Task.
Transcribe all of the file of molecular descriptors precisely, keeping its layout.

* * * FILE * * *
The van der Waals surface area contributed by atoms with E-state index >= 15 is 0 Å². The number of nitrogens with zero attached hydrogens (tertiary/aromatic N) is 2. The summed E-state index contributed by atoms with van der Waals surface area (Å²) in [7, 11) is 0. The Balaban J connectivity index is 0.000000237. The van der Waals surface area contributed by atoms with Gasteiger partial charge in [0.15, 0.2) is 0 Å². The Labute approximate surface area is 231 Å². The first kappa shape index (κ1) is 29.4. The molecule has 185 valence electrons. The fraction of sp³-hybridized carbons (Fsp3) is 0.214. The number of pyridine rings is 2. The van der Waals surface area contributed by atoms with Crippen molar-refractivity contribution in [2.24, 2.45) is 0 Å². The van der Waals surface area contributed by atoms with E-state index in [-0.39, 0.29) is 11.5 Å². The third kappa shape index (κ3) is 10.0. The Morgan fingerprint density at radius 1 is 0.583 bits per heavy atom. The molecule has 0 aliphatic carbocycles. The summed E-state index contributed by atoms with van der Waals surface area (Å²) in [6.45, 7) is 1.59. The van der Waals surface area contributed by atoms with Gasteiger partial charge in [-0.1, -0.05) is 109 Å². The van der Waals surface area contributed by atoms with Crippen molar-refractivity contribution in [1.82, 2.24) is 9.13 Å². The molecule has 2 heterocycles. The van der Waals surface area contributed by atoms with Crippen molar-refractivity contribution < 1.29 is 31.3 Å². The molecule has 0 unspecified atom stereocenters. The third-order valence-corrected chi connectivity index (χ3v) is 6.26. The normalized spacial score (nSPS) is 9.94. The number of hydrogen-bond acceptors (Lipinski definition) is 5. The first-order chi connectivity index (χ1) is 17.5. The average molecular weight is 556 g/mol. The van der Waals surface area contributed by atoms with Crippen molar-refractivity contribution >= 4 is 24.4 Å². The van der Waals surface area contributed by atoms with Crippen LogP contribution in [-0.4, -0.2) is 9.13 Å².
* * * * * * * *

The van der Waals surface area contributed by atoms with E-state index >= 15 is 0 Å². The number of nitrogens with zero attached hydrogens (tertiary/aromatic N) is 2. The summed E-state index contributed by atoms with van der Waals surface area (Å²) in [7, 11) is 0. The Balaban J connectivity index is 0.000000237. The van der Waals surface area contributed by atoms with Gasteiger partial charge in [0.15, 0.2) is 0 Å². The Labute approximate surface area is 231 Å². The first kappa shape index (κ1) is 29.4. The molecule has 185 valence electrons. The fraction of sp³-hybridized carbons (Fsp3) is 0.214. The number of pyridine rings is 2. The van der Waals surface area contributed by atoms with Crippen molar-refractivity contribution in [2.24, 2.45) is 0 Å². The van der Waals surface area contributed by atoms with E-state index in [-0.39, 0.29) is 11.5 Å². The third kappa shape index (κ3) is 10.0. The Morgan fingerprint density at radius 1 is 0.583 bits per heavy atom. The molecule has 0 aliphatic carbocycles. The summed E-state index contributed by atoms with van der Waals surface area (Å²) in [6.45, 7) is 1.59. The van der Waals surface area contributed by atoms with Gasteiger partial charge in [-0.1, -0.05) is 109 Å². The van der Waals surface area contributed by atoms with Crippen molar-refractivity contribution in [1.82, 2.24) is 9.13 Å². The molecule has 2 heterocycles. The van der Waals surface area contributed by atoms with Crippen molar-refractivity contribution < 1.29 is 31.3 Å². The molecule has 0 unspecified atom stereocenters. The third-order valence-corrected chi connectivity index (χ3v) is 6.26. The normalized spacial score (nSPS) is 9.94. The number of hydrogen-bond acceptors (Lipinski definition) is 5. The first-order chi connectivity index (χ1) is 17.5. The average molecular weight is 556 g/mol. The van der Waals surface area contributed by atoms with Crippen molar-refractivity contribution >= 4 is 24.4 Å². The van der Waals surface area contributed by atoms with Crippen LogP contribution in [-0.4, -0.2) is 9.13 Å².